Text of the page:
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Cytokine and autoantibody clusters interaction in systemic lupus erythematosus

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Pacheco Nieva, Yovana
Barahona-Correa, Julián
Monsalve Carmona, Diana Marcela
Acosta Ampudia, Yeny Yasbleidy
Rojas Quintana, Manuel Eduardo
Rodríguez Velandia, Yhojan Alexis
Saavedra, Juliana
Rodríguez Jiménez, Mónica María del Pilar
Mantilla, Rubén D.
Ramírez Santana, Heily Carolina



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BioMed Central Ltd.

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Background: Evidence supports the existence of different subphenotypes in systemic lupus erythematosus (SLE) and the pivotal role of cytokines and autoantibodies, which interact in a highly complex network. Thus, understanding how these complex nonlinear processes are connected and observed in real-life settings is a major challenge. Cluster approaches may assist in the identification of these subphenotypes, which represent such a phenomenon, and may contribute to the development of personalized medicine. Therefore, the relationship between autoantibody and cytokine clusters in SLE was analyzed. Methods: This was an exploratory study in which 67 consecutive women with established SLE were assessed. Clinical characteristics including disease activity, a 14-autoantibody profile, and a panel of 15 serum cytokines were measured simultaneously. Mixed-cluster methodology and bivariate analyses were used to define autoantibody and cytokine clusters and to identify associations between them and related variables. Results: First, three clusters of autoantibodies were defined: (1) neutral, (2) antiphospholipid antibodies (APLA)-dominant, and (3) anti-dsDNA/ENA-dominant. Second, eight cytokines showed levels above the threshold thus making possible to find 4 clusters: (1) neutral, (2) chemotactic, (3) G-CSF dominant, and (4) IFN?/Pro-inflammatory. Furthermore, the disease activity was associated with cytokine clusters, which, in turn, were associated with autoantibody clusters. Finally, when all biomarkers were included, three clusters were found: (1) neutral, (2) chemotactic/APLA, and (3) IFN/dsDNA, which were also associated with disease activity. Conclusion: These results support the existence of three SLE cytokine-autoantibody driven subphenotypes. They encourage the practice of personalized medicine, and support proof-of-concept studies. © 2017 The Author(s).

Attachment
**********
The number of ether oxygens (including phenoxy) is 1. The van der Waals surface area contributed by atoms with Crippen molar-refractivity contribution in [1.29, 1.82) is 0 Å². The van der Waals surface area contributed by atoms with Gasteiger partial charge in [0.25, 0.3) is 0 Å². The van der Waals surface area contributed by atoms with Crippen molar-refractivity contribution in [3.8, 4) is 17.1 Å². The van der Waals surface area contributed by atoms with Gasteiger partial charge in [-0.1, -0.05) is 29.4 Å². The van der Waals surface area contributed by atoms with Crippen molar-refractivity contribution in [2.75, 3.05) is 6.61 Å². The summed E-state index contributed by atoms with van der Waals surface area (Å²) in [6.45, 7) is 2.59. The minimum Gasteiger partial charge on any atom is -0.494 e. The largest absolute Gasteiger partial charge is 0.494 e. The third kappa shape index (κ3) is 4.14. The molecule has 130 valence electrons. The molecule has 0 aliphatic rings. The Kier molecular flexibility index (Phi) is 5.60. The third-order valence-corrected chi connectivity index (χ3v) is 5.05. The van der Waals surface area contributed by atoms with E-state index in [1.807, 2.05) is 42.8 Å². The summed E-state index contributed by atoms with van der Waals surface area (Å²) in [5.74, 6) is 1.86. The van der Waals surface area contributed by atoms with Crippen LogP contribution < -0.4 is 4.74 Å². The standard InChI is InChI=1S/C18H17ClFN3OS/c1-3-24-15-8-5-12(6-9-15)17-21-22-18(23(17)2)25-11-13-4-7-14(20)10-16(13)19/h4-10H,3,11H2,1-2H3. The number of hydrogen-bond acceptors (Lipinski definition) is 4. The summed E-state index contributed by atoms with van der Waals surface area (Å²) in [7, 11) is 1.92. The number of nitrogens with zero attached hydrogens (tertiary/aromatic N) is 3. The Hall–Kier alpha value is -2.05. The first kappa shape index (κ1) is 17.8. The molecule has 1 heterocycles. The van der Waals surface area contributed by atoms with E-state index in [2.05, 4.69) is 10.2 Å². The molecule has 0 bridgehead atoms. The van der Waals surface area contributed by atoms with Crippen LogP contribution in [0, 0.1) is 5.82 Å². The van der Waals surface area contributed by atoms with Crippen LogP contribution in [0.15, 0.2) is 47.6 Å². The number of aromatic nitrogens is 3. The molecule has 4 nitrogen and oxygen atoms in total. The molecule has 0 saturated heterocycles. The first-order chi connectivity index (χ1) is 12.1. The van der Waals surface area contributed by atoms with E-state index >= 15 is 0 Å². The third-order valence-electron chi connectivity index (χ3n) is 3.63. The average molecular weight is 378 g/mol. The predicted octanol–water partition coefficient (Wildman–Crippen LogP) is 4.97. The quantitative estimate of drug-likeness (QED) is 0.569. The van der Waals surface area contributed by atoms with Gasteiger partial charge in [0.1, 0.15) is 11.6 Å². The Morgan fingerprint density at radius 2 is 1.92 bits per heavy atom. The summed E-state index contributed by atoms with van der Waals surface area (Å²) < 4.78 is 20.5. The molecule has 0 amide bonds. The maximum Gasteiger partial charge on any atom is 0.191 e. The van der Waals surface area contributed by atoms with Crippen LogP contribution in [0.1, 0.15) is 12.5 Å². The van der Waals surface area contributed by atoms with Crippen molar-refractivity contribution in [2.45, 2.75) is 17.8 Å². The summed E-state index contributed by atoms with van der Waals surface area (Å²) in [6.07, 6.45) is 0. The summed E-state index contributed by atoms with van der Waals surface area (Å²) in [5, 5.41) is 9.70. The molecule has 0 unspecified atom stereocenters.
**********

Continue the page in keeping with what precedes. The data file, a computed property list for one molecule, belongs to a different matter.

Palabras clave
Alpha interferon , Autoantibody , systemic , antinuclear , Biological marker , Cytokine , Cytokine antibody , Double stranded dna antibody , Granulocyte colony stimulating factor , Phospholipid antibody , Antinuclear antibody , Autoantibody , Cytokine , Adult , Article , Controlled study , Cross-sectional study , Disease activity , Female , Human , Major clinical study , Personalized medicine , Systemic lupus erythematosus , Blood , Cluster analysis , Immunology , Middle aged , Systemic lupus erythematosus , Young adult , Adult , Antibodies , Autoantibodies , Cluster analysis , Cross-sectional studies , Cytokines , Female , Humans , Lupus erythematosus , Middle aged , Young adult , Anti-dsdna antibodies , Antiphospholipid antibodies , Autoantibodies , Cluster analysis , Cytokines , Interferon alpha , Interleukin 12p40 , Interleukin 8 , Personalized medicine , Subphenotypes , Systemic lupus erythematosus , Taxonomy
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